One of the best overviews of Danish-era Christiania is Mitter Lund’s 1745 drawing of the city as seen from Ekeberg. While other, often Romanticist-influenced representations of the city over-exaggerate the terrain of the surrounding hills or the heights of the fortress and church towers, Lund’s drawing presents a view of Christiania which, to my mind, best captures the city as described by the records and travel accounts of the time.
The drawing’s full title is “Prospect af Aggershuus Festnings, Christiania Byes og Opsloe Forstads Østre Siide, optaget ved Eegeberg udi Opsloe og forfærdiget udi Aaret 1745 af Mitter Lund”, and can be translated as “View of Akershus Fortress’, Christiania City’s and Oslo suburb’s eastern side, as drawn from Ekeberg in Oslo and completed in the year 1745 by Mitter Lund.” The work was widely distributed in the 1891 edition of Det gamle Christiania: 1624-1814 by Ludvig Daae, and what few framed prints exist seem to have been removed from copies of this book.
A high-quality scan can be found here:
Various elements are labeled, numbers for sites in Christiania and letters for those in the old city of “Opsloe”. If you have difficultly reading the map itself, a transcribed list of sites can be found here.
Starting from the left, the striking white walls of the fortress seem to gleam in the sun, a stark contrast to the bare red and orange brick visible today. To the left the low buildings of the eastern fortress, many recently constructed, can be seen. Today this area is home to the Ministry of Defence and the docking point for ferries to Denmark.
Moving right we see the city of Christiania, over 120 years old at the time of drawing. Several important buildings are labeled, including the City Hall (2), the Latin School (4) on Dronningens gate, and the town church (9).
Oslo Cathedral, which at the time was known as Vår frelsers kirke (Our Savior’s Church), can be seen with its original low tower. The tall bell tower we see today, as well as the surrounding shopping arcade, were added in the mid-1800s. Another sketch of the church’s design in the 1700s can be seen here.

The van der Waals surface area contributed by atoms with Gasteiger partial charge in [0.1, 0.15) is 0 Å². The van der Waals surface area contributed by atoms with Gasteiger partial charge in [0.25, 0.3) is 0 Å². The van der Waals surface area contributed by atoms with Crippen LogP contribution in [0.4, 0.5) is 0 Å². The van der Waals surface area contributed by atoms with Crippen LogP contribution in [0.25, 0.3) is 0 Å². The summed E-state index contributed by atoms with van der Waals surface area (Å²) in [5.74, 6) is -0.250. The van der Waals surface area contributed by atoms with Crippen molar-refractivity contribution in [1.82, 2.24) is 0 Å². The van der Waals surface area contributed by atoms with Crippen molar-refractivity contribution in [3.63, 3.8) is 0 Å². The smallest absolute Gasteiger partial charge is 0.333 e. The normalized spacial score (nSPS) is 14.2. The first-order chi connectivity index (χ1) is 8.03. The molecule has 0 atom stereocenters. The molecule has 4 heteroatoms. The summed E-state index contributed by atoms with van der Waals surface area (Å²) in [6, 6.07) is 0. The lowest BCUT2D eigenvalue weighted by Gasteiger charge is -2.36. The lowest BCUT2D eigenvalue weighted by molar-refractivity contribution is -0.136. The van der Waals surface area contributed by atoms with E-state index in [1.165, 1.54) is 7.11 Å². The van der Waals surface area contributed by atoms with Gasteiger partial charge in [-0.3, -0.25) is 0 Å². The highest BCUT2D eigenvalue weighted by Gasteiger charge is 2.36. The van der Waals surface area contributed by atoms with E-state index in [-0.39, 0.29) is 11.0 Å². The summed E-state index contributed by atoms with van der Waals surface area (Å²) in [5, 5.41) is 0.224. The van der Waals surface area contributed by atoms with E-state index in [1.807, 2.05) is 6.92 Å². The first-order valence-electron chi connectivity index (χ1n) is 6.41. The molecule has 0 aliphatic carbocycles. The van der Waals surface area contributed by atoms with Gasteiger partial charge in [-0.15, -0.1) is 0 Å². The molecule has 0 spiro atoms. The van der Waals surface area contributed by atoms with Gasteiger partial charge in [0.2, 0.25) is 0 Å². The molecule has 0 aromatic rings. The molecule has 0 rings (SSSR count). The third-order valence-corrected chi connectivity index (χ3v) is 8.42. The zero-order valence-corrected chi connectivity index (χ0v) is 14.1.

One interesting note is the inclusion, off on Hammersborg hill, of Christ Church. This served as Christiana’s first house of worship before the Holy Trinity Church on the main square was completed in 1639. Tiny Christ Church, which gave its name to today’s Christ Graveyard (Christ kirkegård), was torn down only 11 years after Lund made this drawing, making this likely one of the last depictions of the building. Though the level of detail is low, it still gives us a sense of the church’s setting, outside the town, nestled quietly among the trees on a lonely hill above the buildings and the bay.
Squint and you’ll notice the tiny detailed logs sitting on the harbor, awaiting transport, most likely to England. These were in fact stacked several meters high, often towering over the people working on the Bjørvika docks among the “city of timber”.
The Tukthus, or prison, is clearly visible (13) in the eastern stretches of the city, dominating the surrounding skyline. From this drawing it’s easy to understand why Karl Johan, upon first visiting the city following the dramatic events of 1814, mistook the prison for the place.
Old Aker Church (14) can be seen on its isolated hill in the distance. Lund’s work unfortunately fails to capture the details of the surrounding farms and pastureland, but still allows us to see how remote the church remained from the city itself well into the 18th century.
Though the town of Christiania is well-established at this point, we can see that the old area of Oslo was by no means “abandoned”, despite this being the word often used to describing the transfer of the population from Oslo to Christiania. Several homes still remain, as well as Oslo Hospital (d), the stately Ladegård (f), the barely-visible ruins of St. Hallvard’s Cathedral (h), and the Bishop’s house (i).
Several copies of this printing can be found in collections around town, and some have been framed and put up for display, though up to now there was no good copy of the map online. Given the uniqueness of Lund’s work, in both time and perspective, it only seemed right to have to it available online for everyone to examine and enjoy.